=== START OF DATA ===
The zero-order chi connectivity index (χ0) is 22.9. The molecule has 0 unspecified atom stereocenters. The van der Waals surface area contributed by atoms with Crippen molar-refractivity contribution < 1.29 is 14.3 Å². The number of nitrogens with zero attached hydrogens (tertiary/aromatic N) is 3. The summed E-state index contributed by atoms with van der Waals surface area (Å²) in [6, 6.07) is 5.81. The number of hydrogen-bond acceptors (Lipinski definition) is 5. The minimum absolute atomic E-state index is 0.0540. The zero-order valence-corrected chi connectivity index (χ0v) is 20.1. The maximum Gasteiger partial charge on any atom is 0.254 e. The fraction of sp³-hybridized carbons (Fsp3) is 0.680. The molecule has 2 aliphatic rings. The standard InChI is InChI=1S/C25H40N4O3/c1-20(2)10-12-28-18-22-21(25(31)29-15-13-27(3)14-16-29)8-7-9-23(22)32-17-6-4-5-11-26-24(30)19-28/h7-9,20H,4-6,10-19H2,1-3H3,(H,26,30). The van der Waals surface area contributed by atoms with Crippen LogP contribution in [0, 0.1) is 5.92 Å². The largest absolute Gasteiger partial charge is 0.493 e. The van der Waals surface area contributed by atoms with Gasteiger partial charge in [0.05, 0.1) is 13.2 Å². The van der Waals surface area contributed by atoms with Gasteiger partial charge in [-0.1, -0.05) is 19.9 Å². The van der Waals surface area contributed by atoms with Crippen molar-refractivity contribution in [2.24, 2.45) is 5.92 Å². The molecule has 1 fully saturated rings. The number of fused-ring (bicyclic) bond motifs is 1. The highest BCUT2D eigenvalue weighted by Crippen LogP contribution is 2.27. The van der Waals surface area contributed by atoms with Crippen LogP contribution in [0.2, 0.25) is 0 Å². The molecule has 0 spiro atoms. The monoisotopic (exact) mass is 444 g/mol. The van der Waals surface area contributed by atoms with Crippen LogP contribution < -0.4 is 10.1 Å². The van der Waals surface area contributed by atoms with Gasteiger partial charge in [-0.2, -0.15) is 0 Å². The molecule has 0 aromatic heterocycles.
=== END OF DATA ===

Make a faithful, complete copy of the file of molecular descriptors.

The zero-order chi connectivity index (χ0) is 22.9. The molecule has 0 unspecified atom stereocenters. The van der Waals surface area contributed by atoms with Crippen molar-refractivity contribution < 1.29 is 14.3 Å². The number of nitrogens with zero attached hydrogens (tertiary/aromatic N) is 3. The summed E-state index contributed by atoms with van der Waals surface area (Å²) in [6, 6.07) is 5.81. The number of hydrogen-bond acceptors (Lipinski definition) is 5. The minimum absolute atomic E-state index is 0.0540. The zero-order valence-corrected chi connectivity index (χ0v) is 20.1. The maximum Gasteiger partial charge on any atom is 0.254 e. The fraction of sp³-hybridized carbons (Fsp3) is 0.680. The molecule has 2 aliphatic rings. The standard InChI is InChI=1S/C25H40N4O3/c1-20(2)10-12-28-18-22-21(25(31)29-15-13-27(3)14-16-29)8-7-9-23(22)32-17-6-4-5-11-26-24(30)19-28/h7-9,20H,4-6,10-19H2,1-3H3,(H,26,30). The van der Waals surface area contributed by atoms with Crippen LogP contribution in [0, 0.1) is 5.92 Å². The largest absolute Gasteiger partial charge is 0.493 e. The van der Waals surface area contributed by atoms with Gasteiger partial charge in [0.05, 0.1) is 13.2 Å². The van der Waals surface area contributed by atoms with Gasteiger partial charge in [-0.1, -0.05) is 19.9 Å². The van der Waals surface area contributed by atoms with Crippen molar-refractivity contribution in [2.24, 2.45) is 5.92 Å². The molecule has 1 fully saturated rings. The number of fused-ring (bicyclic) bond motifs is 1. The highest BCUT2D eigenvalue weighted by Crippen LogP contribution is 2.27. The van der Waals surface area contributed by atoms with Crippen LogP contribution in [0.2, 0.25) is 0 Å². The molecule has 0 spiro atoms. The monoisotopic (exact) mass is 444 g/mol. The van der Waals surface area contributed by atoms with Crippen LogP contribution < -0.4 is 10.1 Å². The van der Waals surface area contributed by atoms with Gasteiger partial charge in [-0.2, -0.15) is 0 Å². The molecule has 0 aromatic heterocycles.